Updated: 27/01/17 : 04:49:57
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Charity body forces Sligo town soup kitchen closure

SLIGO COURT has closed the soup kitchen in High Street and its charity shop in Quay Street with immediate effect.

This follows a decision by Judge Kevin Kilraine, who said he was ''reluctant'' to do so.

The court heard yesterday that the soup kitchen feeds forty people a day in Sligo town on a 'shoestring' budget.

Previously, the 'Twist' shop and soup kitchen was featured on RTE's 'Late Late Show.'

Interestingly, the closure request has not come from a health-related regulatory agency.

Powerful Plea

Instead the Charities Regulator exercised its statutory powers in taking the case before the local court.

They were represented in the district court by barrister Donal Keane.

Local solicitor Tom MacSharry made a powerful plea to adjourn the closure.

The soup kitchen is ''a necessary part of the fabric in Sligo,'' said Mr MacSharry.

Further Offences

Mr Keane, barrister, opposed the adjournment bid -- the Charities Regulator had ''serious concerns'' about the operation, he said. 

As long as the two premises remain open, further offences are being committed, said Mr Keane.

''Unsuspecting people in Sligo are handing over money to an unregulated charity,'' he added.

It is believed to be the first such case taken in Ireland under the Charities Act. 

The shock closure was a main item reported by RTE North West Correspondent Eileen Magnier on its 'Six One ' national television bulletin yesterday evening. 

Oliver Williams, who set up the soup kitchen and shop, remains before Sligo District Court accused of breaching the Charities Act by failing to register them as charities.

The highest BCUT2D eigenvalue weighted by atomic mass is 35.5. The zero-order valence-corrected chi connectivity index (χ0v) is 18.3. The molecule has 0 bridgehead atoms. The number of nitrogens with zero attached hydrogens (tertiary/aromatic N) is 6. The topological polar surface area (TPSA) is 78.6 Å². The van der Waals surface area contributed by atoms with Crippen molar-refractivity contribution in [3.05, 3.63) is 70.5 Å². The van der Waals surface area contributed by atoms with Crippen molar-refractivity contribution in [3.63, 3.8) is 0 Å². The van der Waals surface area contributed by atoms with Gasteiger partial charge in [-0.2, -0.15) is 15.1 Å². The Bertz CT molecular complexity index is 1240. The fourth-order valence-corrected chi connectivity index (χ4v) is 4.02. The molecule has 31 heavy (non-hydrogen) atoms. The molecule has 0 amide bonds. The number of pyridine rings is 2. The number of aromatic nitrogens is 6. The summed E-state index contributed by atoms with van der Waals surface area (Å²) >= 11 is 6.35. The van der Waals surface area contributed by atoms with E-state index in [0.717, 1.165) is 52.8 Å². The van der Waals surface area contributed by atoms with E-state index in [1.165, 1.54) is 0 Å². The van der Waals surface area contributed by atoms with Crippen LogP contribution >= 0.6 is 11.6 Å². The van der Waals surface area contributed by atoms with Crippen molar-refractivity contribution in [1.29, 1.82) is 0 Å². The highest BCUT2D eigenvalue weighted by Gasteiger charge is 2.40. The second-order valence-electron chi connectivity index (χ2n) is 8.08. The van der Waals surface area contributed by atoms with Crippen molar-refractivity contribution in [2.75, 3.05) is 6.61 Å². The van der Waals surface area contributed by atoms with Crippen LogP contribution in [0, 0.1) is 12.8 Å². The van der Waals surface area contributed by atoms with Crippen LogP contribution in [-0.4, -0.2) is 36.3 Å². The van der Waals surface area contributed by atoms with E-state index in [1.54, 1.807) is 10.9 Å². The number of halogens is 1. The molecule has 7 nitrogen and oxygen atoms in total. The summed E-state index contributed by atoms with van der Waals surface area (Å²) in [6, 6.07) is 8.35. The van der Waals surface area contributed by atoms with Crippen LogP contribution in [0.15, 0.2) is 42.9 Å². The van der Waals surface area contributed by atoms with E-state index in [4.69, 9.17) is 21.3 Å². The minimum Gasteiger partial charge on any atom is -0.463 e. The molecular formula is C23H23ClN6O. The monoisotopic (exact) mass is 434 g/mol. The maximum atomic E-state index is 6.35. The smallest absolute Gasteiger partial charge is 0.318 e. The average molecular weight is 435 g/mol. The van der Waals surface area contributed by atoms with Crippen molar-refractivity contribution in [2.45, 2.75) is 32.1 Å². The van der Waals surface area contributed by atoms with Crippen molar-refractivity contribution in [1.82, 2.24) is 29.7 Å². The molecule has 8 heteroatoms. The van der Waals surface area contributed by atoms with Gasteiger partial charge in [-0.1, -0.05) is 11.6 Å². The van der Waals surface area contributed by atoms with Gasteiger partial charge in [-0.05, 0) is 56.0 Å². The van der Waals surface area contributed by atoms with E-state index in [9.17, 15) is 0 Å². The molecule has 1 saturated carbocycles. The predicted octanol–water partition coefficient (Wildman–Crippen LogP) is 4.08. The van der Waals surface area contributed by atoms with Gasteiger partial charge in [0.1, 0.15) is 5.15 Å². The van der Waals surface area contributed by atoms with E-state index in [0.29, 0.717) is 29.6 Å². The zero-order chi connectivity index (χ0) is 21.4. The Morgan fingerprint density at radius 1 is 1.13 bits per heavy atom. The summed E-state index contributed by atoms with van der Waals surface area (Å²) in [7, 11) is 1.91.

He told the court how the soup kitchen feeds forty people every day in Sligo and its only income is from the charity shop.

The shop makes about 200 to 250 a week which covers the weekly rent of each premises, he said.

If the shop closes there is no money for the soup kitchen, the court heard.

      The Twist Charity shop in Quay St (opposite Town Hall) provides income for the soup kitchen

Bigger Items

The shop's finances were all done on ''a cash basis,'' said Williams in response to queries from Judge Kilraine.

Receipts, he added, were only given ''for bigger items, like furniture.''

Mr Williams said it was a ''shoestring operation'' and there was never any excess.

Both Operations

Judge Kilraine said the only way he would grant an adjournment would be on basis that ''both operations'' would be closed forthwith.

Said Judge Kilraine: ''Nothing short of tight regulation and oversight is acceptable.''

Defence solicitor Tom MacSharry said he was ''simply fighting for the soup kitchen, a necessary part of the fabric in Sligo.''

Ruling, Judge Kilraine said he was ordering it to close ''with reluctance.''

But he expected that ''the St Vincent de Paul Society'' would step in to fill the gap.

The case is due to return to the local district court next week.